Dave Roberts defends himself over weird rules mistake
Los Angeles Dodgers manager Dave Roberts made an embarrassing gaffe Saturday that left him having to defend both his strategy and his awareness of the rules.
With the Dodgers trailing the New York Mets 9-4 in the 9th inning of Saturday’s game, Roberts attempted to bring in position player Zach McKinstry to pitch, preferring to save his actual pitchers in a game that, in Roberts’ estimation, was all but over. There was one major problem, however — an MLB rule prevents managers from using position players to pitch unless their team is either trailing or leading by six runs or more. The rule was actually added to the books for 2020, but had been suspended for the previous two seasons due to pandemic-related injury concerns.
That left Roberts, unaware of the rule, scrambling for another pitcher after umpires blocked him from making the change. As a result, the Dodgers had to quickly warm up reliever Evan Phillips to get through the final inning.
After the game, Roberts was forced to defend both his knowledge of the rules and his strategy. He took ownership of the rules gaffe, admitting not knowing about the rule was an “oversight.”
Dave Roberts, on the confusion with the rules in the ninth: “It’s an oversight on my part.”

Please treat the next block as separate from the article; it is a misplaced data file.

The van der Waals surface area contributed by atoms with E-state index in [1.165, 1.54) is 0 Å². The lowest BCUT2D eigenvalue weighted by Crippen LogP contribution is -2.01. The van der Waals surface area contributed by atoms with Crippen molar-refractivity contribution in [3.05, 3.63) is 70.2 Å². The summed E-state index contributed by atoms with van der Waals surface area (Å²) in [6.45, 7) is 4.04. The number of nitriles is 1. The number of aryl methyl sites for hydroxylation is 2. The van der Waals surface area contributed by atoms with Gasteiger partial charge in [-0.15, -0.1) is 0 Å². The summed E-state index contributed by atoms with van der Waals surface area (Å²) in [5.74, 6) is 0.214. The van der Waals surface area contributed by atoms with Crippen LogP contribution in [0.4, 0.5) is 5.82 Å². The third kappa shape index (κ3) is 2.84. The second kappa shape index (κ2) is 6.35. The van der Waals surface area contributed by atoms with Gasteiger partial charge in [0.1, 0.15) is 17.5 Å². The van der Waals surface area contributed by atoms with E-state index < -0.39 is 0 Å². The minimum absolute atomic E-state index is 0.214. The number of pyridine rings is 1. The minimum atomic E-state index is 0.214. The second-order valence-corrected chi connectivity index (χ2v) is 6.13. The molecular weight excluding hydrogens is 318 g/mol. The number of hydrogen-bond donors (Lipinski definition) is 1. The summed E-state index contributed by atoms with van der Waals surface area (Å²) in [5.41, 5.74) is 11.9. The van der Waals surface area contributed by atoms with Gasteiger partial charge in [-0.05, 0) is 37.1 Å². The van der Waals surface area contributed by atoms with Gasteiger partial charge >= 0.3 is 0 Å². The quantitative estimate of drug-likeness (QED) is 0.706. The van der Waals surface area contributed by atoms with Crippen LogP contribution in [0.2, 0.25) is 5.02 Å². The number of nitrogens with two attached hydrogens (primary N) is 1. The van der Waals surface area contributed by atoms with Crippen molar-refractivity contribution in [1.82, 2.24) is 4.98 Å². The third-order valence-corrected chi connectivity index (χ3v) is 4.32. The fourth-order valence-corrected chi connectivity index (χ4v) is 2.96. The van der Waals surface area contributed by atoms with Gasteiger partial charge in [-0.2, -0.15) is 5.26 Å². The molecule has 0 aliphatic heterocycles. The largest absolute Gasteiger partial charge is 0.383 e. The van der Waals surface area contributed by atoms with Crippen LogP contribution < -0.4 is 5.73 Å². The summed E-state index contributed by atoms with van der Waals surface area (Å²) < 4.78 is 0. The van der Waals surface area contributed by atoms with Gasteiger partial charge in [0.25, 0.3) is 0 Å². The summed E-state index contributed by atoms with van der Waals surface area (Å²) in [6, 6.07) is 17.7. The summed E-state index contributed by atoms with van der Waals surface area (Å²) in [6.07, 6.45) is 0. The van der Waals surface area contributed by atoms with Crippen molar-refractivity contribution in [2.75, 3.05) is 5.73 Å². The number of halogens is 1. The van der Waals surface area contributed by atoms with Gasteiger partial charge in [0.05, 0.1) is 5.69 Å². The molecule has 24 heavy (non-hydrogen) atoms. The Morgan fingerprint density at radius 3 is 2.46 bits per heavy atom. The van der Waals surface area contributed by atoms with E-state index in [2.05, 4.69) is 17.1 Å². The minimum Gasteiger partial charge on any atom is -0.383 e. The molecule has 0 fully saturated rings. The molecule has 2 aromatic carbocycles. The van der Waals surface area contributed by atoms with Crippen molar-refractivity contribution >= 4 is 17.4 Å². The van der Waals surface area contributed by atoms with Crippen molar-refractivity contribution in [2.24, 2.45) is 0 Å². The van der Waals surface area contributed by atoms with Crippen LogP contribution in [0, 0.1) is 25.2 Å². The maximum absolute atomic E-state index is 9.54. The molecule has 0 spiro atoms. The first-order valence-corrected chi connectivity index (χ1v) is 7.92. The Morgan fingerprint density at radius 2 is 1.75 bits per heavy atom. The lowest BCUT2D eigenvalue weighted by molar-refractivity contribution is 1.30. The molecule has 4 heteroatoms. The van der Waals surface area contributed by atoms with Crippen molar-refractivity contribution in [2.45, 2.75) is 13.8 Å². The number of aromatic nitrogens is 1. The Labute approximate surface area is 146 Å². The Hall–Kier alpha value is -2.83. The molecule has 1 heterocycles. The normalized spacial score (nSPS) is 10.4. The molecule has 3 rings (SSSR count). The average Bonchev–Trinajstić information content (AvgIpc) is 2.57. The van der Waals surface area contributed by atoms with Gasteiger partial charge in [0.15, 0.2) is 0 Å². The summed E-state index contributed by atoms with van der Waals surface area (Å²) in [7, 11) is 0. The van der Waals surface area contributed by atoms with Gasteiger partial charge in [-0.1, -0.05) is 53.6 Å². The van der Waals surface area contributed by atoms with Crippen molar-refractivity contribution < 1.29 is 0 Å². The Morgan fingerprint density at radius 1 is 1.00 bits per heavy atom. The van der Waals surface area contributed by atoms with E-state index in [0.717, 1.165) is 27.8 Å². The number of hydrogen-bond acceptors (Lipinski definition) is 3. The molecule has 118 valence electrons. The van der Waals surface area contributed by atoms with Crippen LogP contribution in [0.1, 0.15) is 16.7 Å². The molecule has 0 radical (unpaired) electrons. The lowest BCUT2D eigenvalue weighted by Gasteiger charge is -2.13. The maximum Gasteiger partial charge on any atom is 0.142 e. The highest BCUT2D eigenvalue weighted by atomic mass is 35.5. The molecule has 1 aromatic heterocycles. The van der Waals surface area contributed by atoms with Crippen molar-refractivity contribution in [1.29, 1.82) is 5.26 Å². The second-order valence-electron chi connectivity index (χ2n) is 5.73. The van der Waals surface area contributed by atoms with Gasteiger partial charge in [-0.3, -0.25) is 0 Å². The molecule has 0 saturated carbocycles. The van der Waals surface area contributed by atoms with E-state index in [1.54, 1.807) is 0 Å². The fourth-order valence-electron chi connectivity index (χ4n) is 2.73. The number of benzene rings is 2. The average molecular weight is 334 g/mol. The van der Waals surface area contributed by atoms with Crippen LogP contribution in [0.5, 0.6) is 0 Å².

— Fabian Ardaya (@FabianArdaya) June 5, 2022
Perhaps more pertinent was the criticism Roberts received for essentially waving the white flag in a five-run game. Roberts explained that he wanted Phillips available for two innings on Sunday in a bid to take the series from the Mets.
I asked how waving the white flag in a 5run game with 14man pitching staff made sense: "Ideally I would have liked to have Evan (Phillips) for two (innings) tomorrow. … I’m still trying to manage to win a series and not just to keep the game close."
— Bill Plunkett (@billplunkettocr) June 5, 2022
Regardless of the strategy, it’s not a great look for Roberts. Essentially giving up in a five-run game, whatever strategy is involved, seems quite harsh. Plus, even though the rule is obscure, it’s ultimately the manager’s job to know things like this. Failing that, someone on his staff should have been aware to prevent him from taking the fall this way.
This is hardly the first time Roberts has been sharply questioned over strategy, though this one is arguably less defensible than in other cases.